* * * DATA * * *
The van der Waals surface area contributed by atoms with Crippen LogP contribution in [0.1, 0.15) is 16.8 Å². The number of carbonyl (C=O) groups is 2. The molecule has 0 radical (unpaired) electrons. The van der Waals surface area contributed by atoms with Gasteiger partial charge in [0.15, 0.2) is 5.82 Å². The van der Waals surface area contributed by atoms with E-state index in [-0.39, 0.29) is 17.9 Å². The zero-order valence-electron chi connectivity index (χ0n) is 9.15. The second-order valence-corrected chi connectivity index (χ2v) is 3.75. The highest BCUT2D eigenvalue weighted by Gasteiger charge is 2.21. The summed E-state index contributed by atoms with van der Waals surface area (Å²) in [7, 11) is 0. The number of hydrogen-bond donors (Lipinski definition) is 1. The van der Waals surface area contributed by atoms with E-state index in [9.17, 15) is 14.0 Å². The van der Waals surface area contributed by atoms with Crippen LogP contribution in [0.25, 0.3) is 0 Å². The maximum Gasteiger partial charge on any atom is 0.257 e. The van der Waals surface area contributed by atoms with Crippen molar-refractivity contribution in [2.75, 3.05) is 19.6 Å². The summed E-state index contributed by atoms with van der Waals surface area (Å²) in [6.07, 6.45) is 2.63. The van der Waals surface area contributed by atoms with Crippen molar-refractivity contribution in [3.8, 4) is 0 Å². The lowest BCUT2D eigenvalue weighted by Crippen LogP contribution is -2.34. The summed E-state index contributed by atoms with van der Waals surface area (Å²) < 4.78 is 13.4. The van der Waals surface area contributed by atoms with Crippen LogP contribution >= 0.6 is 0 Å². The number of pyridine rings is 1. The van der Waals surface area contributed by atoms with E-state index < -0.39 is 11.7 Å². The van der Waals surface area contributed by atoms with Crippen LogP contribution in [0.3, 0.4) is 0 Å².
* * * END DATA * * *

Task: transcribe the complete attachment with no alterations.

The van der Waals surface area contributed by atoms with Crippen LogP contribution in [0.1, 0.15) is 16.8 Å². The number of carbonyl (C=O) groups is 2. The molecule has 0 radical (unpaired) electrons. The van der Waals surface area contributed by atoms with Gasteiger partial charge in [0.15, 0.2) is 5.82 Å². The van der Waals surface area contributed by atoms with E-state index in [-0.39, 0.29) is 17.9 Å². The zero-order valence-electron chi connectivity index (χ0n) is 9.15. The second-order valence-corrected chi connectivity index (χ2v) is 3.75. The highest BCUT2D eigenvalue weighted by Gasteiger charge is 2.21. The summed E-state index contributed by atoms with van der Waals surface area (Å²) in [7, 11) is 0. The number of hydrogen-bond donors (Lipinski definition) is 1. The van der Waals surface area contributed by atoms with E-state index in [9.17, 15) is 14.0 Å². The van der Waals surface area contributed by atoms with Crippen LogP contribution in [0.25, 0.3) is 0 Å². The maximum Gasteiger partial charge on any atom is 0.257 e. The van der Waals surface area contributed by atoms with Crippen molar-refractivity contribution in [2.75, 3.05) is 19.6 Å². The summed E-state index contributed by atoms with van der Waals surface area (Å²) in [6.07, 6.45) is 2.63. The van der Waals surface area contributed by atoms with Crippen molar-refractivity contribution in [3.8, 4) is 0 Å². The lowest BCUT2D eigenvalue weighted by Crippen LogP contribution is -2.34. The summed E-state index contributed by atoms with van der Waals surface area (Å²) < 4.78 is 13.4. The van der Waals surface area contributed by atoms with Crippen LogP contribution >= 0.6 is 0 Å². The number of pyridine rings is 1. The van der Waals surface area contributed by atoms with E-state index < -0.39 is 11.7 Å². The van der Waals surface area contributed by atoms with Crippen LogP contribution in [0.3, 0.4) is 0 Å².